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August 8, 2011

Discussion: Spear’s Save Britain’s Historic Landscape Campaign

By Spear's

Last week, Spear’s launched our Save Britain’s Historic Landscape Campaign to highlight the threat posed by unproductive windfarms to Britain’s ancient countryside. We are not opposed to the idea of renewable energy or wind farms — especially if they are offshore — despite the fact that there are very serious scientific doubts about their effectiveness or viability.

What we do believe is that if wind farms are going to be built across the country, it is critical that the sites chosen are the right ones, and that those benefiting are not simply landowners and developers who care little or nothing for the damage they are doing to our landscape.

To find out more about the campaign, download our manifesto, or read the Spear’s editorial that kick-started the debate.

As a starting point, we are gathering our readers’ opinions on the government’s policy on windfarms, and their ideas on how Britain can implement a green energy policy that preserves one of our most valuable assets: our beautiful and historic green spaces.

If you would like to add your views to the discussion, please email, or post a comment at the bottom of this page.
Readers’ comments:

‘I am agreeably surprised that the City should view these as a negative contribution and I hope you are aware that the Highlands of Scotland, where I live, are in particular in danger of being ‘industrialised’ by grossly over-scale turbines on a small-scale landscape renowned throughout the World as one of quintessential beauty and the source of our major industry, tourism.

Currently many areas of the eastern and northern Highlands have existing or planned wind farms and so far (unless ‘they’ cover the entire surface area of the North) there is not the slightest chance that these, by themselves, will meet the renewable energy targets in practice without backup from the existing power stations. Even if the entire surface was covered, wind is fickle and existing power stations would still be required.

Renewable energy is fine in theory and admirable in a political sense,if you happen to be a politician, but are not the long-term answer, which may ultimately turn out to be a safer nuclear industry. In the meantime and possibly for up to 25 years, the Highlands and parts of the UK will have to suffer an un-necessary downgrading of landscape that will benefit only the power companies. It is after all we as taxpayers who will subsidise this current trend through our energy bills and government subsidies whilst loved and precious landscapes, all small-scale, are visually marred.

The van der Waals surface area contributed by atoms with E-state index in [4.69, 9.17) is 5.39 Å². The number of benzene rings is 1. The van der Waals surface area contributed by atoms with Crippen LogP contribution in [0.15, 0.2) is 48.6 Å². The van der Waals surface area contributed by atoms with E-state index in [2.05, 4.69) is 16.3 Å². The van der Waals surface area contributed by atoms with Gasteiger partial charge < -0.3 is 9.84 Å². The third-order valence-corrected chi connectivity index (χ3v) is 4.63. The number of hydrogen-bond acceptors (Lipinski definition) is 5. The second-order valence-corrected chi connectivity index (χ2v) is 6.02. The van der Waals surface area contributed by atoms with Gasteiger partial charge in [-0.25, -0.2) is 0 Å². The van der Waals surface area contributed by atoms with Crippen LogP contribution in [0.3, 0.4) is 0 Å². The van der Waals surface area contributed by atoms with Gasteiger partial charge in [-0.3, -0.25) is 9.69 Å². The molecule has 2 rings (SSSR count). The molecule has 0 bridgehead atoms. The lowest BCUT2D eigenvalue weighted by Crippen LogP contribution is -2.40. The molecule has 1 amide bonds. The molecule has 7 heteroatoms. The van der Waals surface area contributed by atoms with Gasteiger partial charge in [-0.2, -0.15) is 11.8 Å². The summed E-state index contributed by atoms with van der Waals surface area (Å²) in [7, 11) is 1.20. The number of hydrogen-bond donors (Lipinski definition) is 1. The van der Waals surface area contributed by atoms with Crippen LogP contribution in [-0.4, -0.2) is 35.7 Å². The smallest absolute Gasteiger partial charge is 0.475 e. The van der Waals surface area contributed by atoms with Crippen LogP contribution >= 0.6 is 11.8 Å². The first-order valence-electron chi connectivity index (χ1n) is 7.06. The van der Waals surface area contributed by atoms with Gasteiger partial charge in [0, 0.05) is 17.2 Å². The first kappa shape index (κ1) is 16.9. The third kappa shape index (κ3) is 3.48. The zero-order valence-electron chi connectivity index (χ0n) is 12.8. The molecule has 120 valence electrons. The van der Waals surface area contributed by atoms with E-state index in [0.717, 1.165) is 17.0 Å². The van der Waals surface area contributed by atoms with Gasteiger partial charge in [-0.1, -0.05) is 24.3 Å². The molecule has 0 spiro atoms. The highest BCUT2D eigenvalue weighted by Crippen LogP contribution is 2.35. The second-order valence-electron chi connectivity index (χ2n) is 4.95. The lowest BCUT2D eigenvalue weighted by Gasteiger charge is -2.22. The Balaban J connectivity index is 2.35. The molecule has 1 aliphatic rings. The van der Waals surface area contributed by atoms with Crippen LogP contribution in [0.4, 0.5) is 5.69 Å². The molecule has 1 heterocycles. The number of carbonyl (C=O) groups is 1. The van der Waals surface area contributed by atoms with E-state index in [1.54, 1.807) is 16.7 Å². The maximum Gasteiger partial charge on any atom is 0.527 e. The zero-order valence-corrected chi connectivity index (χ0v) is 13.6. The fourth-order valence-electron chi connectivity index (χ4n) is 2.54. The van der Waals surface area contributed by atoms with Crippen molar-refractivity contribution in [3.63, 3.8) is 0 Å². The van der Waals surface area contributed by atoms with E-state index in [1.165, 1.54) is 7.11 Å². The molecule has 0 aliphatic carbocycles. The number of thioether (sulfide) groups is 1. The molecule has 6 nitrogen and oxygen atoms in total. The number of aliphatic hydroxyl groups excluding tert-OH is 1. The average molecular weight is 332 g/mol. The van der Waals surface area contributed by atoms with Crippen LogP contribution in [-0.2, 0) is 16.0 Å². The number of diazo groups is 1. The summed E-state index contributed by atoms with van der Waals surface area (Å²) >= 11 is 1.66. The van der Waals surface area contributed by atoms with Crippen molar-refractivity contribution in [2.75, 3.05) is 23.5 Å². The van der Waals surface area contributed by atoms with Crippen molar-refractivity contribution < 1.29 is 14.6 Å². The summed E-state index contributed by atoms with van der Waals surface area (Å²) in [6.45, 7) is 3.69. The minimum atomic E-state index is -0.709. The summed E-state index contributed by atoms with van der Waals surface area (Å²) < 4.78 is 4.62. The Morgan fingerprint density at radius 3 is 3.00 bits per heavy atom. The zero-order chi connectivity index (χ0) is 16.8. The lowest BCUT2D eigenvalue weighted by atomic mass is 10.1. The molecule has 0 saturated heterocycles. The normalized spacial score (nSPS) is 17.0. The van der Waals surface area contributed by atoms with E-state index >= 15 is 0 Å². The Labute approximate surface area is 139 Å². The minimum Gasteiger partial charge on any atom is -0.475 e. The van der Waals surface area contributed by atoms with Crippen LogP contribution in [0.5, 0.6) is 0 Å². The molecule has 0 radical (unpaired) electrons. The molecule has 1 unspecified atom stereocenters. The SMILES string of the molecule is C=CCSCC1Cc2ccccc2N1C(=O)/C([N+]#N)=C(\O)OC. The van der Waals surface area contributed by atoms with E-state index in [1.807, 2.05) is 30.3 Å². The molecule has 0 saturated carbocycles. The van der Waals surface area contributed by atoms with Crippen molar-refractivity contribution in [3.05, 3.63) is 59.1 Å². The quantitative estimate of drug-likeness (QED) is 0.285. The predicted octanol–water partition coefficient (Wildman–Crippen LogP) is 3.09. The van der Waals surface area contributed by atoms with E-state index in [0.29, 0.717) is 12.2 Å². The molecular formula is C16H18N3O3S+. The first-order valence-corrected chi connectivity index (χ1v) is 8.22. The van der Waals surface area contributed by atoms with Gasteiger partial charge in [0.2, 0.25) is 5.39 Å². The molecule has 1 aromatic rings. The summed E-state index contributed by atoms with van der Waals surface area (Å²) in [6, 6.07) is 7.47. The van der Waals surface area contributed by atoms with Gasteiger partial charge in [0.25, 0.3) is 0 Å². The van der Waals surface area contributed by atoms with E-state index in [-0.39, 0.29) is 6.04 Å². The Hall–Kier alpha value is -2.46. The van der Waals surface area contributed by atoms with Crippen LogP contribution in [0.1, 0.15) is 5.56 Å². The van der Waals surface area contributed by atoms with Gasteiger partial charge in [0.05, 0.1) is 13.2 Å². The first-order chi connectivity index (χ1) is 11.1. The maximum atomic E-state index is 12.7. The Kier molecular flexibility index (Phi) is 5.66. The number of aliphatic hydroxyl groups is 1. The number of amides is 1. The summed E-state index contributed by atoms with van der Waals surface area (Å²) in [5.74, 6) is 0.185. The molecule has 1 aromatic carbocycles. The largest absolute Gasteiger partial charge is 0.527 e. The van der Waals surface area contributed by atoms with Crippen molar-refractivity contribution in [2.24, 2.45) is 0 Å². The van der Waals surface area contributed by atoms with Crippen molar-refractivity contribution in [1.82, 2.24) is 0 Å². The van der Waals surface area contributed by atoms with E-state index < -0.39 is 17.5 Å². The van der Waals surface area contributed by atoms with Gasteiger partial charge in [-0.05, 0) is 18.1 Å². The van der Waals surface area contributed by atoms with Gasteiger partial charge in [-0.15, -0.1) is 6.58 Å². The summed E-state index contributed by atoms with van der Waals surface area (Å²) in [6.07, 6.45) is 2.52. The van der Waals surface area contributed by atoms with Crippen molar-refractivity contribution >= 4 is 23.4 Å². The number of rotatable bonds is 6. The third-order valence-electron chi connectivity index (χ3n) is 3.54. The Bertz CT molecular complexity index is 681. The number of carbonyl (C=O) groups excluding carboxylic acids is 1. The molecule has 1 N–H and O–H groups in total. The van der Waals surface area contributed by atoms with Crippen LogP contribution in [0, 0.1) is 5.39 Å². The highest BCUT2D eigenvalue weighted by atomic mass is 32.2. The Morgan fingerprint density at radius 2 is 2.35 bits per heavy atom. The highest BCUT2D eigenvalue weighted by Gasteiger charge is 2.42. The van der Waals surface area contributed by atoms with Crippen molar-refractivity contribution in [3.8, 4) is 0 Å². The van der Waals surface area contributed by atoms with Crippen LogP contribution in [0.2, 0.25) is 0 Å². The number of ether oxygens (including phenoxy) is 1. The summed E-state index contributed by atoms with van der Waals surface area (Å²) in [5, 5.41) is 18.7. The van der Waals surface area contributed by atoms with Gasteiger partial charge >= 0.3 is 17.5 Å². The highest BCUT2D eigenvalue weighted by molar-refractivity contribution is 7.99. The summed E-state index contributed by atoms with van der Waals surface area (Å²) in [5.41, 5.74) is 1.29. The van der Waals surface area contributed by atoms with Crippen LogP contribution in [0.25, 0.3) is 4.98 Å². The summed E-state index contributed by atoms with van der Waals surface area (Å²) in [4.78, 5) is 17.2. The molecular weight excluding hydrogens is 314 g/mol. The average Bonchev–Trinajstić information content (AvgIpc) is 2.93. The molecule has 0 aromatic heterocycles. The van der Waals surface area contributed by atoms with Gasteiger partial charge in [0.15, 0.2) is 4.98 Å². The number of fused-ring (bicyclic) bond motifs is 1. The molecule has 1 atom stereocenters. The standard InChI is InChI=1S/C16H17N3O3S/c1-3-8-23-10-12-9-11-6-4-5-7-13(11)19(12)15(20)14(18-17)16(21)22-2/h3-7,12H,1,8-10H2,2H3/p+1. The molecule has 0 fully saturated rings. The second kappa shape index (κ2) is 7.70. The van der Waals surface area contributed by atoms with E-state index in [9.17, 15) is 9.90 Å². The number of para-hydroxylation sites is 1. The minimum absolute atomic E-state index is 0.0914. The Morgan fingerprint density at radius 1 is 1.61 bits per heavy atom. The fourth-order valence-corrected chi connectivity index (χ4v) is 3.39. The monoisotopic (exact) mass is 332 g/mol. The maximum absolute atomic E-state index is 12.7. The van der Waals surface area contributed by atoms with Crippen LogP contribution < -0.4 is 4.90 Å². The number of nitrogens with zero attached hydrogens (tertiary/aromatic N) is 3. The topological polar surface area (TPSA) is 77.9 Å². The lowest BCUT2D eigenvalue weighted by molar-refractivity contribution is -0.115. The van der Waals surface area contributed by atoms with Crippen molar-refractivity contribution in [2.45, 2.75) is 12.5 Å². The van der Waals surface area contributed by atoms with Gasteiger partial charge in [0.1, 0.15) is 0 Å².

There seems reason to fear that tourism to wild land, especially in upland areas of the UK will suffer as will in all probability other scenic landforms and villages in England. It is the sheer scale of the individual turbines that are so obtrusive, not to mention the infrastructure needed to build them and service them. All in all this is a bad time for any wild or beautiful land and support is needed from the population at large to change Government policy whilst there is still time to do so. It seems to me that the only renewable resource that is plentiful from windfarms is the amount of cash generated for the landowners and power companies, especially the latter.’

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‘At long last people are starting to realise that the government are actually destroying the land they wish to protect. Good Luck with your campaign.’


‘”As Der Spiegel has stated: ‘Germany’s CO2 emissions haven’t been reduced by even a single gram despite all their wind turbines. In fact Germany has had to build many more coal and gas fired plants.’ ”

Through this quote you imply that this is the fault of the wind turbine technology. You are misleading your readers and should take the time to read the Der Spiegel article.

The story is actually very positive about the benefits of wind power! Below is what is actually said on the matter of CO2 emissions:

“…the European Union’s own climate change policies, touted as the most progressive in the world, are to blame. The EU-wide emissions trading system determines the total amount of CO2 that can be emitted by power companies and industries. And this amount doesn’t change — no matter how many wind turbines are erected”

Misleading people is surely not a good way to start your campaign?’

Piers Guy

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